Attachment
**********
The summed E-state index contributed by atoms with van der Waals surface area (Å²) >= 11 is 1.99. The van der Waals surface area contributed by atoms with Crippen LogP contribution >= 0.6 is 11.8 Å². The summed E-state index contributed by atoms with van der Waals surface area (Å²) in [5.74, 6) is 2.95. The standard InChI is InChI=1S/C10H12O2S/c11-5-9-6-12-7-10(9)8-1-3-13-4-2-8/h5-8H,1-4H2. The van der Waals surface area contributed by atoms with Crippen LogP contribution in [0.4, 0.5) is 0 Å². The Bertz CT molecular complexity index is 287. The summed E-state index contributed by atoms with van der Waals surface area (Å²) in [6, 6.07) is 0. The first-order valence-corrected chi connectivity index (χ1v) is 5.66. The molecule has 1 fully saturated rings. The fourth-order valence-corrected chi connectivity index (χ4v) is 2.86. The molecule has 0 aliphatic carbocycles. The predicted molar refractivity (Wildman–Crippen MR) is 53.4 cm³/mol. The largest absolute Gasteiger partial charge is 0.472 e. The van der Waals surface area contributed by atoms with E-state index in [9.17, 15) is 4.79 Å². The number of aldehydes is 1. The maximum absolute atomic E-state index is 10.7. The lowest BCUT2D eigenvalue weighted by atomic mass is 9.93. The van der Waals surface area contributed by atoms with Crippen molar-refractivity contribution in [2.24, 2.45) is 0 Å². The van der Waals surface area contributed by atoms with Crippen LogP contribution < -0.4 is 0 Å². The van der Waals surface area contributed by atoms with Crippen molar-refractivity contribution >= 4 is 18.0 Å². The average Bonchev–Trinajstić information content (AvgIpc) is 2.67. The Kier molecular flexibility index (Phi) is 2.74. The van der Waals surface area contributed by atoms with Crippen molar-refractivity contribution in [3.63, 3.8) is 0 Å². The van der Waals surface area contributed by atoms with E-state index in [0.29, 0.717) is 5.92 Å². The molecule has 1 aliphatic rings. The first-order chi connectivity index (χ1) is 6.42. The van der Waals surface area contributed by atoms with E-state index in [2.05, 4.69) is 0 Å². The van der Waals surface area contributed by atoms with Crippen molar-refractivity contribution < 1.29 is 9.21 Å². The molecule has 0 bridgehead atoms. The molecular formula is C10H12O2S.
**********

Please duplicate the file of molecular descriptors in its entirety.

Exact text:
The summed E-state index contributed by atoms with van der Waals surface area (Å²) >= 11 is 1.99. The van der Waals surface area contributed by atoms with Crippen LogP contribution >= 0.6 is 11.8 Å². The summed E-state index contributed by atoms with van der Waals surface area (Å²) in [5.74, 6) is 2.95. The standard InChI is InChI=1S/C10H12O2S/c11-5-9-6-12-7-10(9)8-1-3-13-4-2-8/h5-8H,1-4H2. The van der Waals surface area contributed by atoms with Crippen LogP contribution in [0.4, 0.5) is 0 Å². The Bertz CT molecular complexity index is 287. The summed E-state index contributed by atoms with van der Waals surface area (Å²) in [6, 6.07) is 0. The first-order valence-corrected chi connectivity index (χ1v) is 5.66. The molecule has 1 fully saturated rings. The fourth-order valence-corrected chi connectivity index (χ4v) is 2.86. The molecule has 0 aliphatic carbocycles. The predicted molar refractivity (Wildman–Crippen MR) is 53.4 cm³/mol. The largest absolute Gasteiger partial charge is 0.472 e. The van der Waals surface area contributed by atoms with E-state index in [9.17, 15) is 4.79 Å². The number of aldehydes is 1. The maximum absolute atomic E-state index is 10.7. The lowest BCUT2D eigenvalue weighted by atomic mass is 9.93. The van der Waals surface area contributed by atoms with Crippen molar-refractivity contribution in [2.24, 2.45) is 0 Å². The van der Waals surface area contributed by atoms with Crippen LogP contribution < -0.4 is 0 Å². The van der Waals surface area contributed by atoms with Crippen molar-refractivity contribution >= 4 is 18.0 Å². The average Bonchev–Trinajstić information content (AvgIpc) is 2.67. The Kier molecular flexibility index (Phi) is 2.74. The van der Waals surface area contributed by atoms with Crippen molar-refractivity contribution in [3.63, 3.8) is 0 Å². The van der Waals surface area contributed by atoms with E-state index in [0.29, 0.717) is 5.92 Å². The molecule has 1 aliphatic rings. The first-order chi connectivity index (χ1) is 6.42. The van der Waals surface area contributed by atoms with E-state index in [2.05, 4.69) is 0 Å². The van der Waals surface area contributed by atoms with Crippen molar-refractivity contribution < 1.29 is 9.21 Å². The molecule has 0 bridgehead atoms. The molecular formula is C10H12O2S.